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What Fascinates Me in Science …
The PhD students of my institution organize an annual conference called the National Research Scholars’ Meet. The theme of 2019 meeting was the quintessential dilemma that faces every serious researcher at some point in her career—should she apply existing knowledge for a useful outcome or try to discover new truths about nature? There is no correct answer and sometimes the answer is both! This theme set me thinking about which discoveries in science have fascinated me the most. Here is my list of the most intellectually stimulating scientific feats of the past 200 years. I must state that this “list” is by no means comprehensive nor is it the only one possible. It is mine.
In physical and mathematical sciences, I rank Bernhard Reimann’s conceptualization of the mathematics and theory of curvature tensor in differential geometry on the top of my list. This is followed by Heisenberg’s foundational work leading to quantum mechanics. Then comes Einstein’s General Relativity (which is actually derived from Reimann’s work), followed by de Broglie, Schrodinger, Pauli, and Dirac’s work on particles and wave functions. Of course, there have been many other great feats in the realm of physical and mathematical sciences, the most recent being Andrew Wiles’ proof of Fermat’s Last Theorem,  until recently the most famous unsolved problem in mathematics.
In the life sciences domain, on top of my list is Gregor Mendel’s magical derivation of genetic hereditary principles from study of plants. This, in my opinion, has to be the greatest intellectual feat of all time in life sciences. Then are Charles Darwin and Russel Wallace’s enunciation of the theory of evolution, Louis Pasteur and Robert Koch’s work in microbiology, and finally Rosalind Franklin, James Watson, Francis Crick, and Maurice Wilkins’ work leading to discovery of the DNA structure.
I have read some of Steven Weinberg and especially like his Dreams of a Final Theory. I like his way of classifying intellectual feats in theoretical physics. He says that some discoveries are “sage like.” They are important and wonderful insights that change the course of human thought, but it is likely that other people working in the same manner as the discoverer would have made the same discovery. Moreover, the discoverer can explain to others the logical chain of thought that led to the discovery. He classifies Einstein’s general relativity as “sage like.” Interestingly, Einstein superimposed physical concepts on Reimann’s abstract mathematics of curved spaces, which was formulated several decades earlier—of course, this also required an extremely creative mind like Einstein’s! Reimann is not the only example of mathematicians’ uncanny ability to create beautiful abstract constructs that are only much later found to correspond to the physical reality of nature, but is possibly the most fateful. In the case of Fermat’s Last Theorem (no three positive integers x, y, and z can satisfy the equation xn + yn = zn, for any value of n greater than 2), which had defied proof for more than 350 years, Wiles worked in a “sage like” manner to build on the ideas of several great mathematicians including Yutaka Taniyama, Goro Shimura, André Weil, Gerhard Frey, Jean-Pierre Sierre and Kenneth Ribet, to provide the proof.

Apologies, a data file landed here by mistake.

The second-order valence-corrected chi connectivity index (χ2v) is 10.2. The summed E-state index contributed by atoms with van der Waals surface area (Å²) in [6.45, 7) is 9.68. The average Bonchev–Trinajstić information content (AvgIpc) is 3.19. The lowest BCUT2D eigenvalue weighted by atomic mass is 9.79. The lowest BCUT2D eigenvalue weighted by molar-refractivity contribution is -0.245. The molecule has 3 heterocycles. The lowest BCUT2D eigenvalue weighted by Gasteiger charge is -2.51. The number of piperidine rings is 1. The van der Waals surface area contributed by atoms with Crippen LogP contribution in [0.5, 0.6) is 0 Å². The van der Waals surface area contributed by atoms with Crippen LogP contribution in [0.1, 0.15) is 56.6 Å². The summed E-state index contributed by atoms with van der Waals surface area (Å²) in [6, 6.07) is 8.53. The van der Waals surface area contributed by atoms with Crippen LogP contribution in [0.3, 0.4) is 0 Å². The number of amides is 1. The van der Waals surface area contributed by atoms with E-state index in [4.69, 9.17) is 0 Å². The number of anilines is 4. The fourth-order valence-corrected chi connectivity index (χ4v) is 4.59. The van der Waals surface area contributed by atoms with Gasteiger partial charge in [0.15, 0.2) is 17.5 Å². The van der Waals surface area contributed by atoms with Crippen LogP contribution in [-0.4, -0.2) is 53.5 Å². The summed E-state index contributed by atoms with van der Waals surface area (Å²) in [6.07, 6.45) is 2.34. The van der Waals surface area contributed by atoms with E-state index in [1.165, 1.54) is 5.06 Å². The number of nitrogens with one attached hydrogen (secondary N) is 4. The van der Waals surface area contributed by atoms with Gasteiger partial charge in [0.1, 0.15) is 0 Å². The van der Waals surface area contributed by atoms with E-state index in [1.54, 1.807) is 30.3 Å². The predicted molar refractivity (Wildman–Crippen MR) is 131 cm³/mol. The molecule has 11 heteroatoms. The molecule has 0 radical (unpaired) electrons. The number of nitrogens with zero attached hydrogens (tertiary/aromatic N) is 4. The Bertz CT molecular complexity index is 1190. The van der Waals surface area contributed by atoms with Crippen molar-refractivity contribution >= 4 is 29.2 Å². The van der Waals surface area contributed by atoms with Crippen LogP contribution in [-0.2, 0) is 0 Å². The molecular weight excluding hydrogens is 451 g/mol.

The second class of discoveries according to Weinberg is “magical.” Even the discoverer finds it difficult to explain how he arrived at the discovery because a logical chain of thought is hard to discern. The brain of the discoverer works in steps (and skips many steps) that are hard to comprehend. Later the discovery can be explained by more conventional wisdom but the process of discovery is like pulling a rabbit out of a hat. He says that Heisenberg’s discovery and his mathematical steps leading to the formalism of quantum theory (Quantum theoretical re-interpretation of kinematic and mechanical relations, 1925) were pure magic. In May 1925, Heisenberg suffered from what is possibly the most momentous bout of hay fever in history. To seek relief from his symptoms, he retreated from the flowers and pollen of Gottingen to lonely Helgoland in the North Sea. And there, he rewrote the laws of physics. When he returned, he had the first complete mathematical formulation of the quantum theory. Subsequently, others (most prominently Max Born and Pascual Jordan), working backward, provided more conventional (matrix mechanics) mathematical constructs of quantum mechanics. When I read it in school, I was, and remain until today, spellbound with Heisenberg’s 1925 “table of rates.”
In the life sciences domain, Mendel’s pea experiments were absolutely magical. I have often wondered about his motivations for conducting those meticulous experiments—perhaps the exploits of breeders and farmers inspired him. I think that he had already worked out the laws of segregation and independent assortment in his brain before starting the plant investigations and only undertook the latter to prove his theory. No one in their right mind, in that era, would have conducted the experiments that he painstakingly nurtured over so many years. Almost 150 years later, today, the current genetic paradigm is essentially an extension of Mendel’s magic and his genius.
Article published online:
23 November 2021
© 2021. Indian Society of Medical and Paediatric Oncology. This is an open access article published by Thieme under the terms of the Creative Commons Attribution-NonDerivative-NonCommercial License, permitting copying and reproduction so long as the original work is given appropriate credit. Contents may not be used for commercial purposes, or adapted, remixed, transformed or built upon. (https://creativecommons.org/licenses/by-nc-nd/4.0/)
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